When I am feeling overwhelmed in general, when I am challenged by illness, or relationships, or making ends meet, when I am fearful and uncertain of my earthly future, my Bookends keep me safe. My Bulwark surrounds me. A bulwark is defined as something strong surrounding or supporting. Its purpose is to provide defense or protection; to fortify. Jesus is and does all of those things.

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“A mighty fortress is our God, a bulwark never failing”—Martin Luther, Hymn A Mighty Fortress Is Our God

Wait-Fors and Expectations

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In years past, I made a New Years resolution right along with many people. Resolutions are nothing more than set goals with a new title. Some of my yearly goals I actually kept, but many more went by the wayside.

Over the last decade I have begun asking God to direct me to a specific Bible verse to stand on for each year. For example, as 2020 began and sequed into 2021 the scripture was Isaiah 33:6, in part “…and He will be the stability of your times…” We were not yet aware of Covid in January of 2020, but obviously God knew, and I was given the verse for comfort throughout that challenge. I sincerely needed that scripture to cling to as almost everything in our world was turned upside down.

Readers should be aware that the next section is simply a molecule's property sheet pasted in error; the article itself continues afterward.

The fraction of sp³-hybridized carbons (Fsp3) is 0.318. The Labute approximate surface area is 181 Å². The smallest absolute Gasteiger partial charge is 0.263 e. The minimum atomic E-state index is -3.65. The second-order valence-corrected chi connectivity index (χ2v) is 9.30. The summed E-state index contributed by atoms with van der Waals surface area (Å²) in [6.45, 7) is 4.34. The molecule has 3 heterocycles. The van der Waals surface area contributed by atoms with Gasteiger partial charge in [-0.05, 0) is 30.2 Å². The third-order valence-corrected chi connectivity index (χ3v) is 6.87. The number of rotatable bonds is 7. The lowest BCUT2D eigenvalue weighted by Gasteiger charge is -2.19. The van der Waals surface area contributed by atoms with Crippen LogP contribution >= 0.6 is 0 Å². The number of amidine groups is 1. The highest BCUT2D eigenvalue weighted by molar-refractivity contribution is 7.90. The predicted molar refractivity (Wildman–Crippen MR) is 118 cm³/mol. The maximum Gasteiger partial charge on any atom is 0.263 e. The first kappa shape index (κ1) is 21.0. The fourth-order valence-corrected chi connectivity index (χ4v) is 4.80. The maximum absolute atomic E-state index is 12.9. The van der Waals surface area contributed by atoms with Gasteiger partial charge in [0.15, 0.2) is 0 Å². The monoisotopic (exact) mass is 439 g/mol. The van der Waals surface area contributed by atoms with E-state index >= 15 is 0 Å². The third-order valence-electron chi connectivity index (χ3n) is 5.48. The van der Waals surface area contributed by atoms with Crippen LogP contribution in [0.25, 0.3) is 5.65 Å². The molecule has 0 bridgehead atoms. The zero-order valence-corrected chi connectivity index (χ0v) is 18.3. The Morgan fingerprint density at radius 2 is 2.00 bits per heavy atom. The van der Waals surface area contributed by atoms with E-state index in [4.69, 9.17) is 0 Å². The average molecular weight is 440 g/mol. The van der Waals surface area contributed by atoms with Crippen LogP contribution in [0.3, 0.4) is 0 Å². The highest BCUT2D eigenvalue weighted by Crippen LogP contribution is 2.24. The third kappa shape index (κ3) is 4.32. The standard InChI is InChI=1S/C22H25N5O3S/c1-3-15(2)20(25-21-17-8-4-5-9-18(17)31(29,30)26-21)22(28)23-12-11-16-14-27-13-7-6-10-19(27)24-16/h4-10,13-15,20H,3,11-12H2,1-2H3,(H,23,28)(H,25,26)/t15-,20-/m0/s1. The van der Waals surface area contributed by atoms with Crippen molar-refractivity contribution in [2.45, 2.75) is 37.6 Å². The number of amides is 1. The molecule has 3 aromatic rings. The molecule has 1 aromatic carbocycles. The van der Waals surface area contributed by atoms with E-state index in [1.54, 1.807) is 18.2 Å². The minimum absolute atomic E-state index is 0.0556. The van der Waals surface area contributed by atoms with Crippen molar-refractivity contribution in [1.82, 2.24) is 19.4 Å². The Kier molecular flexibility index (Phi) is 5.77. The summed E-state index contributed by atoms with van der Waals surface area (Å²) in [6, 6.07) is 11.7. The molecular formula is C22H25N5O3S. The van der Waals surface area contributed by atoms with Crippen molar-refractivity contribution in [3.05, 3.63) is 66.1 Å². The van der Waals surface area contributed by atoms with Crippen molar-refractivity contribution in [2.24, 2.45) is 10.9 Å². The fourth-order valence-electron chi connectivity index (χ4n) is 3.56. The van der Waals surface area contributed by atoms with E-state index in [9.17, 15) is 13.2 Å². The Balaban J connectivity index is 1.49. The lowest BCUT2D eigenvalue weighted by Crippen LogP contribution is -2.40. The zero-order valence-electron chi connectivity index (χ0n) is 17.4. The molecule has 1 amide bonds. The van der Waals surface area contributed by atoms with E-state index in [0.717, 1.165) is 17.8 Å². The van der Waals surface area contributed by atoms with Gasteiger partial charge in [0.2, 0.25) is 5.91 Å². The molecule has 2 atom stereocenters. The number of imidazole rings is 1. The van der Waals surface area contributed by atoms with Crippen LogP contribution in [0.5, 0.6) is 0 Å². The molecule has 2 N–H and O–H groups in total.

In 2022, there were two scriptures that were graciously given to me for direction. One was, “Pray without ceasing.” I Thess. 5:17 Impossible to do intellectually but very attainable spiritually. I think our spirit prays all the time without our even knowing it. The second was, also in part, “…having the eyes of your heart enlightened, that you may know what is the hope to which he has called you…and what is the immeasurable greatness of his power toward us who believe…” Ephesians 1:18-19(a) God knew I would need to be reminded that the “eyes of my heart” were enlightened, and his “incomparably great power”was for me in the midst of some health and relationship challenges.

My 2023 supportive verses(s) seem to be leaning toward the concept of waiting. Wait-fors are never easy. All wait-fors are a blend of asperity wrapped in anticipation. We all groan a little when we have to be patient and watch. I remember as a child it seemed torturous to wait for birthdays, then the start of school and subsequently the start of summer break. My list grew with teen years as I waited for new friends, first date, and high school graduation. Adulthood brought the wait-fors of first “real” job, wedding day, children, college and career, grandchildren and yes, retirement. All goals, all resolutions in a sense.

Isaiah 25:9 says, “‘Behold, this is our God; we have waited for him, that he would save us. This is the LORD; we waited for him; let us be glad and rejoice in his salvation.’” I will cling to that in 2023. Psalm 130:5 says, “I wait for the LORD, my soul waits, and in his word I hope.” My hope for 2023 is grounded in the Bible.